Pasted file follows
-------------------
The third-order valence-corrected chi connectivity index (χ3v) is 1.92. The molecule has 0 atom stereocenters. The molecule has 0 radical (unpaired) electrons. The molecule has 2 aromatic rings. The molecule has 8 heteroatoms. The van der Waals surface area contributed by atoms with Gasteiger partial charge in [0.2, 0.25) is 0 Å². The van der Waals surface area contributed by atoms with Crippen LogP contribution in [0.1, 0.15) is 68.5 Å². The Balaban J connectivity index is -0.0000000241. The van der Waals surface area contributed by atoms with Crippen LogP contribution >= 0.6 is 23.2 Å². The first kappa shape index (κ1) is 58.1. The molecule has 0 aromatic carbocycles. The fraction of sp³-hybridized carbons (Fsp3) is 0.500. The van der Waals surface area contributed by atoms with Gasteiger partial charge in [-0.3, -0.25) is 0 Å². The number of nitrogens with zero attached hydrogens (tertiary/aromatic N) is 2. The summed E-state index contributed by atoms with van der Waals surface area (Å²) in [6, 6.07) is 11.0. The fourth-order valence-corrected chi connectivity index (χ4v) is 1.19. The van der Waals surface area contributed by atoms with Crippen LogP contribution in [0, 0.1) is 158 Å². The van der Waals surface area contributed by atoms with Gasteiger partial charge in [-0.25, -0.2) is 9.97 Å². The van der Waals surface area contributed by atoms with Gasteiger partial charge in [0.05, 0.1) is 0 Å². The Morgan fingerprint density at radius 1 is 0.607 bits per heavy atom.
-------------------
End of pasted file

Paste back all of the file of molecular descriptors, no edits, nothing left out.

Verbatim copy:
The third-order valence-corrected chi connectivity index (χ3v) is 1.92. The molecule has 0 atom stereocenters. The molecule has 0 radical (unpaired) electrons. The molecule has 2 aromatic rings. The molecule has 8 heteroatoms. The van der Waals surface area contributed by atoms with Gasteiger partial charge in [0.2, 0.25) is 0 Å². The van der Waals surface area contributed by atoms with Crippen LogP contribution in [0.1, 0.15) is 68.5 Å². The Balaban J connectivity index is -0.0000000241. The van der Waals surface area contributed by atoms with Crippen LogP contribution >= 0.6 is 23.2 Å². The first kappa shape index (κ1) is 58.1. The molecule has 0 aromatic carbocycles. The fraction of sp³-hybridized carbons (Fsp3) is 0.500. The van der Waals surface area contributed by atoms with Gasteiger partial charge in [-0.3, -0.25) is 0 Å². The number of nitrogens with zero attached hydrogens (tertiary/aromatic N) is 2. The summed E-state index contributed by atoms with van der Waals surface area (Å²) in [6, 6.07) is 11.0. The fourth-order valence-corrected chi connectivity index (χ4v) is 1.19. The van der Waals surface area contributed by atoms with Crippen LogP contribution in [0, 0.1) is 158 Å². The van der Waals surface area contributed by atoms with Gasteiger partial charge in [-0.25, -0.2) is 9.97 Å². The van der Waals surface area contributed by atoms with Gasteiger partial charge in [0.05, 0.1) is 0 Å². The Morgan fingerprint density at radius 1 is 0.607 bits per heavy atom.